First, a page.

IDEAS home Printed from
   My bibliography  Save this paper

Where is the money? Post-disaster foreign aid flows


  • Becerra, Oscar
  • Cavallo, Eduardo
  • Noy, Ilan


We describe the flows of aid after large catastrophic natural disasters by using the extensive record of bilateral aid flows, by aid sector, available through the OECD’s Development Assistance Committee. For each large donor, we identify the extent of cross-sector re-allocation that is occurring in the aftermath of large disasters whereby humanitarian aid increases but other types of aid may decrease. Our evidence suggests that the expectation of large surges in post disaster aid flows is not warranted given the past diversity of experience of global foreign aid by donor and by event. We find no evidence, however, that donors reallocate aid between recipient countries (cross-recipient reallocation). These observations suggest that countries which are predicted to face increasing losses from natural disasters in the coming decades (and almost all are) should be devoting significant resources for prevention, insurance, and mitigation.

Suggested Citation

  • Becerra, Oscar & Cavallo, Eduardo & Noy, Ilan, 2013. "Where is the money? Post-disaster foreign aid flows," Working Paper Series 3047, Victoria University of Wellington, School of Economics and Finance.
  • Handle: RePEc:vuw:vuwecf:3047

    Download full text from publisher

    File URL:
    Download Restriction: no

    Other versions of this item:

    References listed on IDEAS

    1. Erik Brynjolfsson & Astrid Dick & Michael Smith, 2010. "A nearly perfect market?," Quantitative Marketing and Economics (QME), Springer, vol. 8(1), pages 1-33, March.
    Full references (including those not matched with items on IDEAS)


    Citations are extracted by the CitEc Project, subscribe to its RSS feed for this item.

    Cited by:

    1. Ilan Noy & Christopher Edmonds, 2019. "Increasing fiscal resilience to disasters in the Pacific," Natural Hazards: Journal of the International Society for the Prevention and Mitigation of Natural Hazards, Springer;International Society for the Prevention and Mitigation of Natural Hazards, vol. 97(3), pages 1375-1393, July.
    2. Ilan Noy & Christopher Edmonds, 2016. "The Economic and Fiscal Burdens of Disasters in the Pacific," CESifo Working Paper Series 6237, CESifo.
    3. Diana De Alwis & Ilan Noy, 2019. "Sri Lankan households a decade after the Indian Ocean tsunami," Review of Development Economics, Wiley Blackwell, vol. 23(2), pages 1000-1026, May.
    4. Ilan Noy, 2016. "Natural disasters in the Pacific Island Countries: new measurements of impacts," Natural Hazards: Journal of the International Society for the Prevention and Mitigation of Natural Hazards, Springer;International Society for the Prevention and Mitigation of Natural Hazards, vol. 84(1), pages 7-18, November.
    5. Eichenauer, Vera Z. & Fuchs, Andreas & Kunze, Sven & Strobl, Eric, 2020. "Distortions in aid allocation of United Nations flash appeals: Evidence from the 2015 Nepal earthquake," World Development, Elsevier, vol. 136(C).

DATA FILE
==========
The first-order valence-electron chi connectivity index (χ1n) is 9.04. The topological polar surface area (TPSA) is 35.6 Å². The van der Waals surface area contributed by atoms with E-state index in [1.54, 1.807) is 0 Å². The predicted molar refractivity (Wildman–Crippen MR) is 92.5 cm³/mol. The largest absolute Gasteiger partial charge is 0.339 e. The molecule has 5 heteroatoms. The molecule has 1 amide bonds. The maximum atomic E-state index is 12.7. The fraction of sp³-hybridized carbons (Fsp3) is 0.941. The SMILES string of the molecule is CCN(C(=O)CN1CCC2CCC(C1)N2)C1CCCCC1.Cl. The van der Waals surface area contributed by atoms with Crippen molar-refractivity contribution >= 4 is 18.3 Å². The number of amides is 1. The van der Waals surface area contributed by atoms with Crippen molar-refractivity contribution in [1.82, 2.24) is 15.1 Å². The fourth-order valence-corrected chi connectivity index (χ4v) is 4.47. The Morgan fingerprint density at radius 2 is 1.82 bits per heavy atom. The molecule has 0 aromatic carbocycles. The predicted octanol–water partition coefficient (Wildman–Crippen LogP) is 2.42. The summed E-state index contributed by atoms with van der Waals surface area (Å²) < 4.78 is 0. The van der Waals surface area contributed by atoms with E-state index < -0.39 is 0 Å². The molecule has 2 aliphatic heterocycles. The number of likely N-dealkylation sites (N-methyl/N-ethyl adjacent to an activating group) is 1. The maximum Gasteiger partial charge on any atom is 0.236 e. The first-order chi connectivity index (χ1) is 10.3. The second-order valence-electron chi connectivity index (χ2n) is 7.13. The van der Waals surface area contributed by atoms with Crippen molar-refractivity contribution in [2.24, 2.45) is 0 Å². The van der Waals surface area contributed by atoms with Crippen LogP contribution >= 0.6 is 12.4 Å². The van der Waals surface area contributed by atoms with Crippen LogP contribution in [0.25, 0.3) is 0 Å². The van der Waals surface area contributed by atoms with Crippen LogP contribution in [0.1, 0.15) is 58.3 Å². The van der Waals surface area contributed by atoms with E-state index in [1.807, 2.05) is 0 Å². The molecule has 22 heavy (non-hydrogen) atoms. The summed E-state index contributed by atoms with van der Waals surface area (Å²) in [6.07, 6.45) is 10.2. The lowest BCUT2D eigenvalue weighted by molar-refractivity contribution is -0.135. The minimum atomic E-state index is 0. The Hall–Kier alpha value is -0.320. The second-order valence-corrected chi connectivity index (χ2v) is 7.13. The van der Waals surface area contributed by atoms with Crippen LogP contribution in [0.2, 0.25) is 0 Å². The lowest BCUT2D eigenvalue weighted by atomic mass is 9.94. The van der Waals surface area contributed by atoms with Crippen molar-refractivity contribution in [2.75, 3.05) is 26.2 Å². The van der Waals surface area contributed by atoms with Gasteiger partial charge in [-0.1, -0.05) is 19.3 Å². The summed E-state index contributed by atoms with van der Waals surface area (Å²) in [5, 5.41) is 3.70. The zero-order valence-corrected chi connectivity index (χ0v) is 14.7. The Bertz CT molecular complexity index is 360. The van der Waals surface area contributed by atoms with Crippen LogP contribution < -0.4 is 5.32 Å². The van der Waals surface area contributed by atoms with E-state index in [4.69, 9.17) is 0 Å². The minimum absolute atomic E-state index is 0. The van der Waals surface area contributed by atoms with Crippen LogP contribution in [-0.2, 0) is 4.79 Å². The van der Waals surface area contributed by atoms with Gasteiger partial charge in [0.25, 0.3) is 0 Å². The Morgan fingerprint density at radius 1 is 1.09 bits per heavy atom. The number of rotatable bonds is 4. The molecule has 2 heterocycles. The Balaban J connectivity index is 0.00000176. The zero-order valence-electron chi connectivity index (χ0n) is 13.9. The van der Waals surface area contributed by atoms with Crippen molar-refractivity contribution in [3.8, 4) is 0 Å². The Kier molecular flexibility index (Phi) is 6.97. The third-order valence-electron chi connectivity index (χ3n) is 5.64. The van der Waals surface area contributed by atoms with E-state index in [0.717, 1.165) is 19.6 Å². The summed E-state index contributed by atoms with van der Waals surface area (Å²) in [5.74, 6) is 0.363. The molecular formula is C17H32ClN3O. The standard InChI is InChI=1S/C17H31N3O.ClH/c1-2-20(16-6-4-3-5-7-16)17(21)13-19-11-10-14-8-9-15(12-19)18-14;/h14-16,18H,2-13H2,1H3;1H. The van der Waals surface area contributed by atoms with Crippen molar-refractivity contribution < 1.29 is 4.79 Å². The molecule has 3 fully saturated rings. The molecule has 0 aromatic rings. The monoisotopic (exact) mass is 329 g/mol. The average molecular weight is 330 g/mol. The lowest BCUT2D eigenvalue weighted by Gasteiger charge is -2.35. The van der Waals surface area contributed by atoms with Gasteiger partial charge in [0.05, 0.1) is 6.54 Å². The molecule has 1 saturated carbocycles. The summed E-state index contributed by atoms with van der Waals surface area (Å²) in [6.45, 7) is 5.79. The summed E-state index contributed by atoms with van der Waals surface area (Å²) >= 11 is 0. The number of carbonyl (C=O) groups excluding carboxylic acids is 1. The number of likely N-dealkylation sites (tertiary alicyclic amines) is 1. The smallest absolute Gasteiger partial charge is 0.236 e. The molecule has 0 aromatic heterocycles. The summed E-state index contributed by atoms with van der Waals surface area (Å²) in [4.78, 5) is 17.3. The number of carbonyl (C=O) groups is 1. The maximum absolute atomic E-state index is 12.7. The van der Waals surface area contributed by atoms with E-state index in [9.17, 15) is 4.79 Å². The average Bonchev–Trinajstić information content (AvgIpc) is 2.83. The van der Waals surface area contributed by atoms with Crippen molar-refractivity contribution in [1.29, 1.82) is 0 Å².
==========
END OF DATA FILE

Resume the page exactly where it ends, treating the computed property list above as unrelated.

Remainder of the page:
6. Ryota Nakatani, 2019. "A Possible Approach to Fiscal Rules in Small Islands — Incorporating Natural Disasters and Climate Change," IMF Working Papers 19/186, International Monetary Fund.
    7. Fuchs, Andreas & Öhler, Hannes, 2019. "Does private aid follow the flag? An empirical analysis of humanitarian assistance," Kiel Working Papers 2128, Kiel Institute for the World Economy (IfW).

    More about this item


    Foreign aid; Natural disasters; Official Development Assistance (ODA); Development Assistance Committee (DAC);

    NEP fields

    This paper has been announced in the following NEP Reports:


    Access and download statistics


    All material on this site has been provided by the respective publishers and authors. You can help correct errors and omissions. When requesting a correction, please mention this item's handle: RePEc:vuw:vuwecf:3047. See general information about how to correct material in RePEc.

    For technical questions regarding this item, or to correct its authors, title, abstract, bibliographic or download information, contact: (Library Technology Services). General contact details of provider: .

    If you have authored this item and are not yet registered with RePEc, we encourage you to do it here. This allows to link your profile to this item. It also allows you to accept potential citations to this item that we are uncertain about.

    If CitEc recognized a reference but did not link an item in RePEc to it, you can help with this form .

    If you know of missing items citing this one, you can help us creating those links by adding the relevant references in the same way as above, for each refering item. If you are a registered author of this item, you may also want to check the "citations" tab in your RePEc Author Service profile, as there may be some citations waiting for confirmation.

    Please note that corrections may take a couple of weeks to filter through the various RePEc services.

    IDEAS is a RePEc service hosted by the Research Division of the Federal Reserve Bank of St. Louis . RePEc uses bibliographic data supplied by the respective publishers.